Switzerland is home to some of the best and more impressive railway journeys in the world and, in a country known for its efficiency, travelling round only by public transport is unsurprisingly very simple. Considered by many to have the best national public transport system in the world, Switzerland makes hiring a car an unnecessary burden, since much of its finest scenery is inaccessible by road.
But on such an impressive system, route-planning can be a daunting task. Well fear not, whether you’re looking for old-fashioned luxury, to relax on the slowest express train in the world, or a route that includes cheese-tasting and trips to a chocolate factory – there’s a Swiss train for you.
It’s also worth looking into the Swiss Travel Pass and whether or not it makes sense for your trip.
Glacier Express: Zermatt–St Moritz
The Glacier Express is the slowest express in the world, averaging 36km/h (22mph), but it is such a remarkably scenic and varied journey that few passengers would want to lose a minute of the 7½-hour trip.
It is the most popular of the tourist trains and has become one of the ‘must do’ experiences in Europe. A headphone commentary in six languages is provided, and an at-seat lunch is served in first class.
There are three trains a day in each direction from early May to late October and a single train at other times, made up of special coaches with panoramic windows and a restaurant car. Introduced in 2019, the premium Excellence-class coach offers lounge seating for 20 passengers and a five-course meal.
Gotthard Panorama Express: Luzern–Lugano
One of the best-known tourist services, this express combines a paddle steamer for the length of Lake Luzern with a reserved first-class coach on the train from Fluelen to Lugano (Locarno can be reached by changing at Bellinzona) via the original Gotthard Tunnel and the route’s spectacular spirals.
Lunch can be bought on the steamer as you glide past the famous Rütli Meadow (the founding site of Switzerland) and Schiller monument, and refreshments can be served at your seat on the train. A photo coach with large opening windows allows photographers to take unobstructed pictures. There is one departure a day in each direction between mid-April and late October, and the journey takes 5–6 hours to either destination.
Golden Pass Line: Luzern–Montreux
One of the main promotions by Switzerland Tourism is the Golden Pass Line linking Lac Léman and central Switzerland.
The train operates between Luzern, Interlaken and Montreux ver the lines of Montreux–Oberland Bernois railway, BLS and Zentralbahn. Until December 2022, it was necessary to change trains at Zweisimmen and Interlaken Ost, but new carriages which can change both the gauge and the height in a few seconds allow through-running between Montreux and Interlaken.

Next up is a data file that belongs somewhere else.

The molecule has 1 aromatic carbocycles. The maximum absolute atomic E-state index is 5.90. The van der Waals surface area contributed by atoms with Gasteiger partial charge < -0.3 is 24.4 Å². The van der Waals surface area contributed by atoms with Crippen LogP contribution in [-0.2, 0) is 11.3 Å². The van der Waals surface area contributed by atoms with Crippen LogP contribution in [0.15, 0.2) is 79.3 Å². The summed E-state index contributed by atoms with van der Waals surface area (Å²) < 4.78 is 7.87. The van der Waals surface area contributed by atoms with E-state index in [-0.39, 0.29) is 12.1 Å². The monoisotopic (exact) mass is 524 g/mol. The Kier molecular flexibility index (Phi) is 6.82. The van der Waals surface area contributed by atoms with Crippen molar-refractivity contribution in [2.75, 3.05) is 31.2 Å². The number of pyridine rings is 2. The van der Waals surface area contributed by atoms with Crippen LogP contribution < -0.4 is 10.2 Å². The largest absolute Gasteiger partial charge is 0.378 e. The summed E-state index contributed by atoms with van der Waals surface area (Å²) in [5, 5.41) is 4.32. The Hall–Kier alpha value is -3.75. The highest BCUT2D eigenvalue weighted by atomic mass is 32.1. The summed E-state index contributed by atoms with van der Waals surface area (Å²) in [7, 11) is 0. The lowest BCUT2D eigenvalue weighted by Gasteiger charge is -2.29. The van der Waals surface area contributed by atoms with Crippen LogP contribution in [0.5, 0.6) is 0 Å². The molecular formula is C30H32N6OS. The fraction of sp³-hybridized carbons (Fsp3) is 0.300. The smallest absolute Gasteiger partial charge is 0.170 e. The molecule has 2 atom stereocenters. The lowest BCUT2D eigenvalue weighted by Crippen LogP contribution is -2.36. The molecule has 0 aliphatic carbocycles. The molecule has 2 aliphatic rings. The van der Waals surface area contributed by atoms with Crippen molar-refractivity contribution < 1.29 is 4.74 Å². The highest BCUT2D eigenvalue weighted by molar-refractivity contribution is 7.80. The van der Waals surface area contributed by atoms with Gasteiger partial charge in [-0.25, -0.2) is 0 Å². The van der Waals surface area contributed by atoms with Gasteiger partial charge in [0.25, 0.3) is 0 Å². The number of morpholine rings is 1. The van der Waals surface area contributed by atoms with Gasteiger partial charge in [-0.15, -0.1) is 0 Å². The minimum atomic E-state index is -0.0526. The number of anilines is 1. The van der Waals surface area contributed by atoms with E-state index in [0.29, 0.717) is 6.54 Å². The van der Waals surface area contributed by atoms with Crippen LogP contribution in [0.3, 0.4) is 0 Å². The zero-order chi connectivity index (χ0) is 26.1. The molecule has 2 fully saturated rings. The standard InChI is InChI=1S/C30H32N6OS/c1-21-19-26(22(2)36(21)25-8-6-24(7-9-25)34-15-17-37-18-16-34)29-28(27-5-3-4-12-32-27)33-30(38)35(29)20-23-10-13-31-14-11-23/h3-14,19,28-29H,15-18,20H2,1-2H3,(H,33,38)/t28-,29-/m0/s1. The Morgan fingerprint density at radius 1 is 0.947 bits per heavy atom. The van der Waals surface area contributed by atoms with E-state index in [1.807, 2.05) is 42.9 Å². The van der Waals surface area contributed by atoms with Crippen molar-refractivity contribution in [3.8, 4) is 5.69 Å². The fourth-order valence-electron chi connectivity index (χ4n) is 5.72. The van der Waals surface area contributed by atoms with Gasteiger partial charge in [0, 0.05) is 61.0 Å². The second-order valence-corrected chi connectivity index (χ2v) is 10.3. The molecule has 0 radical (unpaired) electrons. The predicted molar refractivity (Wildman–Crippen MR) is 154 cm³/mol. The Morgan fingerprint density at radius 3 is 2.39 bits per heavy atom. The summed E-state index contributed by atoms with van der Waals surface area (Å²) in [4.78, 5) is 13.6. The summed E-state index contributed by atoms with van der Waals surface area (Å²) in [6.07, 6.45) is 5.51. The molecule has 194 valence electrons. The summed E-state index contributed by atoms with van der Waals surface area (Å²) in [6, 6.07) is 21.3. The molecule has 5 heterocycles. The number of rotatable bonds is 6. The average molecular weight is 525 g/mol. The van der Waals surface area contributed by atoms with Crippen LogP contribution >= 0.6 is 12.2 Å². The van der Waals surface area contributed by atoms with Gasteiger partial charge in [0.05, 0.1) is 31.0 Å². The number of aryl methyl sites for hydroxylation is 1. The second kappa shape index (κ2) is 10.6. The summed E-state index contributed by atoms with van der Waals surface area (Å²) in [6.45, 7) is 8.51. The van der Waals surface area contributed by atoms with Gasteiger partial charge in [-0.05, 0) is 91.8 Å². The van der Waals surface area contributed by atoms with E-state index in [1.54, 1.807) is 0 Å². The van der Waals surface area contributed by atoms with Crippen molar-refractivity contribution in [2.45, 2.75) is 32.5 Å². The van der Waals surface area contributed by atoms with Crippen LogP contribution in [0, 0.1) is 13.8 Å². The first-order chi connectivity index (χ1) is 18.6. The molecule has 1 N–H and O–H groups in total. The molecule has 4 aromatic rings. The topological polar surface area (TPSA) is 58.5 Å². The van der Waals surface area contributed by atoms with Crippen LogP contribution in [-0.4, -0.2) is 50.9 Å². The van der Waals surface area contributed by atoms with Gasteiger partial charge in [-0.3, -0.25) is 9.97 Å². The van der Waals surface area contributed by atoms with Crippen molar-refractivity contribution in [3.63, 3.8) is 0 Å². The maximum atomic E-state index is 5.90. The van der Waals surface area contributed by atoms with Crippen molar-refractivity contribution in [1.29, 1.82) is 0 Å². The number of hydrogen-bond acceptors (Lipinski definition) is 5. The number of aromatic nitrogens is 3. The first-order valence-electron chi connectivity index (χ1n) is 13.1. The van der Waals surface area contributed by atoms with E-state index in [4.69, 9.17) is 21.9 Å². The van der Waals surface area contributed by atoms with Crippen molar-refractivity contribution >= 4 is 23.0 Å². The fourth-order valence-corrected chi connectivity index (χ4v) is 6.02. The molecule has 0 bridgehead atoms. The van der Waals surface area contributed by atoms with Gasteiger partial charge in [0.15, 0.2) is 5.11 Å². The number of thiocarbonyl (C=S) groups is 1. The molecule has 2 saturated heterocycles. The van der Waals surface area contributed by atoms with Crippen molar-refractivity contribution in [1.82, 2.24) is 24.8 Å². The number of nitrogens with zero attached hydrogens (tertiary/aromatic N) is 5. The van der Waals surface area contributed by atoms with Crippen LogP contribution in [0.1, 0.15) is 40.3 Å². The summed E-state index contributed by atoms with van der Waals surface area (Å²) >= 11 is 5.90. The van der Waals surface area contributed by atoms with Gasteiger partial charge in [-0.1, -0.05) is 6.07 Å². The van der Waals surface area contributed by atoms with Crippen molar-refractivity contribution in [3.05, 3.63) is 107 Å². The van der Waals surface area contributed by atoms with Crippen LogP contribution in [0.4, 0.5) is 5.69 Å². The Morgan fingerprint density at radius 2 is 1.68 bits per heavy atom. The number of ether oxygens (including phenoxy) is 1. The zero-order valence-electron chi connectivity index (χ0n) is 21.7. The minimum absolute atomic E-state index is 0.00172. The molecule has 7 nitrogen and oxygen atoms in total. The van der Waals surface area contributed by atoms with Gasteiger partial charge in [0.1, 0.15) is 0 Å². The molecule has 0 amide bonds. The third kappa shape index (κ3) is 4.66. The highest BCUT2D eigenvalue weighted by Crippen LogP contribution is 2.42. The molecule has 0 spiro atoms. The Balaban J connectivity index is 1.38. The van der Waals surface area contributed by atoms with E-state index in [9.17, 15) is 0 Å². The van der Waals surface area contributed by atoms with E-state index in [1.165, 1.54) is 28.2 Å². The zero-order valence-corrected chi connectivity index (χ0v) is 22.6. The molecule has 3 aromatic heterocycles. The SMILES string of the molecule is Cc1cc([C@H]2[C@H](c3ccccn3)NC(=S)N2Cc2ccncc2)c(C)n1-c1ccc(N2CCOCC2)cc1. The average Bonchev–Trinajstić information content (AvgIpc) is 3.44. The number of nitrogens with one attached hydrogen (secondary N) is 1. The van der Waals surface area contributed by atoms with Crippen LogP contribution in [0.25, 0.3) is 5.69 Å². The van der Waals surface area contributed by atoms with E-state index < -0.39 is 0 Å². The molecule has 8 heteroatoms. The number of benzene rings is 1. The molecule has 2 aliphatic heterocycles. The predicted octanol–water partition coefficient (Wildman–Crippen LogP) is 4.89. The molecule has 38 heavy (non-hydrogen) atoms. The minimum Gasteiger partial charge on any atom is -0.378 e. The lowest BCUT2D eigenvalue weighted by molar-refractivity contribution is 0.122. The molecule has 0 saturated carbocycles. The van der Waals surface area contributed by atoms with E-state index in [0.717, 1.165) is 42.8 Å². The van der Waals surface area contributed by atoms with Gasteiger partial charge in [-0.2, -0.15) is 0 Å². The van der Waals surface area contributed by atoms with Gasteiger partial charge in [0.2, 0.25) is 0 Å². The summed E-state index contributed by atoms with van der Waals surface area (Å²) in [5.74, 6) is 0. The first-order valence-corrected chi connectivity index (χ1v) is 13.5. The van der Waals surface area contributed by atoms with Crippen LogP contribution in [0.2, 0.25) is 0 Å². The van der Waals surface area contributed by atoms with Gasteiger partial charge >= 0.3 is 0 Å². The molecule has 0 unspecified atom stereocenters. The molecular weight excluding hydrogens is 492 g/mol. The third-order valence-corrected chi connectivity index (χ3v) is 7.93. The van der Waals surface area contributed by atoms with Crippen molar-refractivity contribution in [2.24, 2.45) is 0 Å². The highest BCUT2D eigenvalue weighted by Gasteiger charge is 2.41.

Bernina Express: Chur/Davos–Tirano
This train takes in the final part of the Glacier Express route (travelling from Zermatt) and continues over the Bernina Pass, the highest rail crossing of the Alps, to Tirano in Italy.
The journey takes 4½ hours, so the return trip can be made in a day with over 2 hours in Tirano for lunch. In summer, the train includes an open carriage. From mid-April to late October, the Bernina Express Bus links Tirano with Lugano station and town centre, which takes a further 3 hours.
Chocolate Train: Montreux–Gruyère–Broc–Montreux
Operated by the Montreux–Oberland Bernois Railway (MOB), the Chocolate Train is a perfect day out for families, taking 7½ hours. The train travels from Montreux to the Gruyère region to visit the delightful eponymous town and factories making Cailler chocolate and Gruyère cheese.
Travel is in first-class ‘Belle Epoque Pullman’ carriages of 1914–15 or in modern panoramic coaches. A change from train to bus is made at Montbovon. The Gruyère tour shows how the cheese is made, and includes a film and tasting at Broc chocolate factory – it’s astonishing how few of the tempting chocolates most people can manage.
The Chocolate Train runs Monday to Thursday from May to June, daily in July and August, and on Monday, Wednesday and Thursday in September and October. Reservations are mandatory and can be made at Montreux station, through Switzerland Travel Centre or online.
Cheese Train: Montreux–Château d’Oex–Montreux
Operated by the Montreux–Oberland Bernois Railway, the Cheese Train uses the MOB’s beautiful Belle Epoque carriages to take passengers to Restaurant Le Chalet in Château d’Oex to watch a demonstration of wood-fired cheese-making using organic milk, followed by an organic fondue.
The excursion ends with a visit to the Museum of Vieux Pays-d’Enhaut (the name of the region) with paintings, crafts and recreations of old interiors. The train runs from early January to late April on Friday, Saturday and Sunday and takes 5½ hours.
Palm Express: St Moritz–Lugano
Special in that it’s not actually a train but a 4-hour journey covered by postbus. The route goes southwest from St Moritz through the lovely Bregaglia Valley and over the Maloja Pass.
Winding down into the Bergeli Valley with its lovely chestnut woods, the bus reaches Italy and the market town of Chiavenna, where a stop is made. The bus follows the shores of Lake Como and then Lake Lugano, completing your journey from icy glacier to palm-lined lake.
Head here for more about the most scenic train rides in Switzerland
For more information, see Anthony Lambert’s guide: